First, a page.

“Fuck, really?” Nathan can hear James in the kitchen.
“How was I supposed to know?” the bagel girl whispers harshly. “How is it even possible that you two are related?”
It’s a fair question. To Nathan’s wallflower, James is an invasive species. A fantastic head of hair coupled with a compulsory tendency to suck the air out of a room works wonders with sex, friendships, as well as discounts on large purchases. In the presence of his brother, Nathan is background noise if the background noise was silence. So yes, Nathan thinks as he works the buttons of his Print Palace uniform, the girl is justified in her bewilderment.
“I’m sorry, little buddy. You gotta tell me these things!” James says to Nathan outside.
“I called you last week and you told me to fuck it and there are plenty more.”
James pauses for recollection but decides to trust himself. “Fuck it, then! There are plenty more.”
“Well, I met someone,” Nathan blurts out. “Kind of.”
“Kind of or yeah?”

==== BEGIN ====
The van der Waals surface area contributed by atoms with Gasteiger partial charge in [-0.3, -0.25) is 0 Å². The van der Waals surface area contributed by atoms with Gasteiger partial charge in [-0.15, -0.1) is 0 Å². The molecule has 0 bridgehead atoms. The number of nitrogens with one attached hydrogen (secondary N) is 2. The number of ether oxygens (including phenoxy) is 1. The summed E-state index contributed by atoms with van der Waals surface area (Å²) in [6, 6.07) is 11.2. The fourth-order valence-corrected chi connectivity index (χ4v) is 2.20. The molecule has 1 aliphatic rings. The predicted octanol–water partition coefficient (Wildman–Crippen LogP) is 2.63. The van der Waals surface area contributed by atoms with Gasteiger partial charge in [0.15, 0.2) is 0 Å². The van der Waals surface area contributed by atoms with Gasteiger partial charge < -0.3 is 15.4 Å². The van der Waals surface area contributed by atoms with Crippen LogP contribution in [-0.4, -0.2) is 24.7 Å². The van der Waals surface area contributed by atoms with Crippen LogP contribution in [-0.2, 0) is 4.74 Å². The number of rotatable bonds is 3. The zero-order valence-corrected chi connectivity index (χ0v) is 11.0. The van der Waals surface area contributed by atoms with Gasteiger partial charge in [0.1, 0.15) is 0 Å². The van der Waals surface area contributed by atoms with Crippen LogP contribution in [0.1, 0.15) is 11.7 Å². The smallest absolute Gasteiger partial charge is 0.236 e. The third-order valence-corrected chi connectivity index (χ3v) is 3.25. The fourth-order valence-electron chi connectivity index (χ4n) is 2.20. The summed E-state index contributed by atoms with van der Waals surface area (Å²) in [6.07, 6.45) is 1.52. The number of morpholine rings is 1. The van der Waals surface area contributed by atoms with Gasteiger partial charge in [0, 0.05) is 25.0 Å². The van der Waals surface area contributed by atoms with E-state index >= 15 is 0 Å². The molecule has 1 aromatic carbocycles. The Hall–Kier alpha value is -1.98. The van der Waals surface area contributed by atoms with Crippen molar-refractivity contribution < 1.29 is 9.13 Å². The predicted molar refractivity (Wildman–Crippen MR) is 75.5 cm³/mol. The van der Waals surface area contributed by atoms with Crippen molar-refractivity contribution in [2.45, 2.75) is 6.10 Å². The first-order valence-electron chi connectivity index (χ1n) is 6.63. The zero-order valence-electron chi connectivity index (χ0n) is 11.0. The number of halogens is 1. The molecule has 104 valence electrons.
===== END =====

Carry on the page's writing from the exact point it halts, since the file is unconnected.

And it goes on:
“Oh yeah!” James, in his excitement, pushes Nathan into shrubbery. “Wait.” He yanks him back out. “How much did you pay her?” James stares intently at his brother before bursting into laughter. Another fair question, not that James will ever have any reason to think so. “No but that’s good. I was starting to get a little worried.
At Print Palace, Nathan searches the database for First Cut Inc. Lo and behold, they are the store’s costumers, under a Franklin Finick.
“Yeah?” A deep, distracted voice picks up.
Nathan panics. “Yes, I’m calling from Print Palace to see if you need a refill of business cards, we’re running a promotion and—”
“No.” And the conversation is over.
Mrs. Rollins, Print Palace’s only regular, arrives for her weekly copies of a Missing Parrot flyer for Pickles, missing since Nathan started here three years ago. Her dementia is a kind of custom-built layer of hell and Nathan has long ago stopped charging her for the flyers. Sometimes she fishes ancient candy out of her pocketbook and winks at him, sometimes she calls him a stupid little man. Today Mrs. Rollins is in a rush and makes use of the service bell. Nathan instructs her on the copy machine, hopeful that the information will one day leap from short to long-term memory.
He dials again. “I think we got disconnected, sir.”
“We did not get disconnected. I hung up, which I’ll be doing again now.” So Nathan rushes to explain the run-in with Mr. Finick’s associate, Sophie. He treads softly around the incident with Kevin, but notes the product piqued his interest.
“Shame you had to see all that,” Mr. Finick says. “But that’s great, that you’re interested. We’re very glad that you’re interested and we can get started right away.”